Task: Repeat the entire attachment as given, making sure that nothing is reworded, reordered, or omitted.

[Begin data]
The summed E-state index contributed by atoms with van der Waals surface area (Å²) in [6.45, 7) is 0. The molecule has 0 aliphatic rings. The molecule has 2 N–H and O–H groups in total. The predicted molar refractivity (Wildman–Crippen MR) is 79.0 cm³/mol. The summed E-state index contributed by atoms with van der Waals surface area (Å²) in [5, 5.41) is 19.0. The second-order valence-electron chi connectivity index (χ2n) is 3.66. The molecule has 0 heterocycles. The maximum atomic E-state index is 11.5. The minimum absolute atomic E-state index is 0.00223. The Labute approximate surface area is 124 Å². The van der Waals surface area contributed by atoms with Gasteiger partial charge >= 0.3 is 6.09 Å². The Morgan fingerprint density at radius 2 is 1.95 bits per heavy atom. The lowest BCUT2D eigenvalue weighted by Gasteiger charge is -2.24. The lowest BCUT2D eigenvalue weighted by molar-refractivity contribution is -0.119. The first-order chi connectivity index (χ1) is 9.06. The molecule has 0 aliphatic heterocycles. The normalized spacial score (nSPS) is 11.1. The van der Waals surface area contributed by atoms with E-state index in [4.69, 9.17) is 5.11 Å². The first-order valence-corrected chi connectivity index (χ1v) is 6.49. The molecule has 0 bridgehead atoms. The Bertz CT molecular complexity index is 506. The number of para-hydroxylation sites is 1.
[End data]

The summed E-state index contributed by atoms with van der Waals surface area (Å²) in [6.45, 7) is 0. The molecule has 0 aliphatic rings. The molecule has 2 N–H and O–H groups in total. The predicted molar refractivity (Wildman–Crippen MR) is 79.0 cm³/mol. The summed E-state index contributed by atoms with van der Waals surface area (Å²) in [5, 5.41) is 19.0. The second-order valence-electron chi connectivity index (χ2n) is 3.66. The molecule has 0 heterocycles. The maximum atomic E-state index is 11.5. The minimum absolute atomic E-state index is 0.00223. The Labute approximate surface area is 124 Å². The van der Waals surface area contributed by atoms with Gasteiger partial charge >= 0.3 is 6.09 Å². The Morgan fingerprint density at radius 2 is 1.95 bits per heavy atom. The lowest BCUT2D eigenvalue weighted by Gasteiger charge is -2.24. The lowest BCUT2D eigenvalue weighted by molar-refractivity contribution is -0.119. The first-order chi connectivity index (χ1) is 9.06. The molecule has 0 aliphatic heterocycles. The normalized spacial score (nSPS) is 11.1. The van der Waals surface area contributed by atoms with E-state index in [4.69, 9.17) is 5.11 Å². The first-order valence-corrected chi connectivity index (χ1v) is 6.49. The molecule has 0 bridgehead atoms. The Bertz CT molecular complexity index is 506. The number of para-hydroxylation sites is 1.